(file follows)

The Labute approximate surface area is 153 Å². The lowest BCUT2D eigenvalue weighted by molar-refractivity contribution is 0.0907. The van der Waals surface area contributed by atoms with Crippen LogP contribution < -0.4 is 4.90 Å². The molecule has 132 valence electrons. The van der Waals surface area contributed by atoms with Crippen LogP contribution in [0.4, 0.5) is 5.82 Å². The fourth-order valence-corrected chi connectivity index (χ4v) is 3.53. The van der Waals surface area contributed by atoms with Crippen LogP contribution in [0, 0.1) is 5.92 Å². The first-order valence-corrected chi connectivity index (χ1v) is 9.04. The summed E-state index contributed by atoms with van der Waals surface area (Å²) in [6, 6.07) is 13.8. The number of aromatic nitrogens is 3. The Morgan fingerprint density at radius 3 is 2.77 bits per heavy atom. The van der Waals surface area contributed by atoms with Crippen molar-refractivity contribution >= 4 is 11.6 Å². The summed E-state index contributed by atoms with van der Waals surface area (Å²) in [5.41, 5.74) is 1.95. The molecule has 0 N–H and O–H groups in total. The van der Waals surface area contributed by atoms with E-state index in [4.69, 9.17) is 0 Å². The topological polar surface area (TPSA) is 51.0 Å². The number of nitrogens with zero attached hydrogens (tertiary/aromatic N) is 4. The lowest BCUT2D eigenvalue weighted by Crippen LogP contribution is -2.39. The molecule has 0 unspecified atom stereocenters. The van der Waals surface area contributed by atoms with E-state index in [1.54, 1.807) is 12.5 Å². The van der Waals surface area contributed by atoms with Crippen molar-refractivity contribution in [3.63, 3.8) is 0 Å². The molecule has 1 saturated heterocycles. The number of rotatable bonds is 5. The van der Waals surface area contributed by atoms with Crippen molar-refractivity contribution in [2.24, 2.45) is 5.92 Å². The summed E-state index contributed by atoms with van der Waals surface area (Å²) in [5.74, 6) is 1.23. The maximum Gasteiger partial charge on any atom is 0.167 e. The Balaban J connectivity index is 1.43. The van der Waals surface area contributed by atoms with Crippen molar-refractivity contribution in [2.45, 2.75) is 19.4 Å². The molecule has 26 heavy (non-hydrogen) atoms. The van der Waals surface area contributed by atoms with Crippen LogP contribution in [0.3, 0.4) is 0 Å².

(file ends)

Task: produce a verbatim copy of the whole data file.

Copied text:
The Labute approximate surface area is 153 Å². The lowest BCUT2D eigenvalue weighted by molar-refractivity contribution is 0.0907. The van der Waals surface area contributed by atoms with Crippen LogP contribution < -0.4 is 4.90 Å². The molecule has 132 valence electrons. The van der Waals surface area contributed by atoms with Crippen LogP contribution in [0.4, 0.5) is 5.82 Å². The fourth-order valence-corrected chi connectivity index (χ4v) is 3.53. The van der Waals surface area contributed by atoms with Crippen LogP contribution in [0, 0.1) is 5.92 Å². The first-order valence-corrected chi connectivity index (χ1v) is 9.04. The summed E-state index contributed by atoms with van der Waals surface area (Å²) in [6, 6.07) is 13.8. The number of aromatic nitrogens is 3. The Morgan fingerprint density at radius 3 is 2.77 bits per heavy atom. The van der Waals surface area contributed by atoms with Crippen molar-refractivity contribution >= 4 is 11.6 Å². The summed E-state index contributed by atoms with van der Waals surface area (Å²) in [5.41, 5.74) is 1.95. The molecule has 0 N–H and O–H groups in total. The van der Waals surface area contributed by atoms with E-state index in [4.69, 9.17) is 0 Å². The topological polar surface area (TPSA) is 51.0 Å². The number of nitrogens with zero attached hydrogens (tertiary/aromatic N) is 4. The lowest BCUT2D eigenvalue weighted by Crippen LogP contribution is -2.39. The molecule has 0 unspecified atom stereocenters. The van der Waals surface area contributed by atoms with E-state index in [1.54, 1.807) is 12.5 Å². The van der Waals surface area contributed by atoms with Crippen molar-refractivity contribution in [3.63, 3.8) is 0 Å². The molecule has 1 saturated heterocycles. The number of rotatable bonds is 5. The van der Waals surface area contributed by atoms with Crippen molar-refractivity contribution in [2.24, 2.45) is 5.92 Å². The summed E-state index contributed by atoms with van der Waals surface area (Å²) in [5.74, 6) is 1.23. The maximum Gasteiger partial charge on any atom is 0.167 e. The Balaban J connectivity index is 1.43. The van der Waals surface area contributed by atoms with Crippen molar-refractivity contribution in [2.45, 2.75) is 19.4 Å². The molecule has 26 heavy (non-hydrogen) atoms. The van der Waals surface area contributed by atoms with Crippen LogP contribution in [0.3, 0.4) is 0 Å².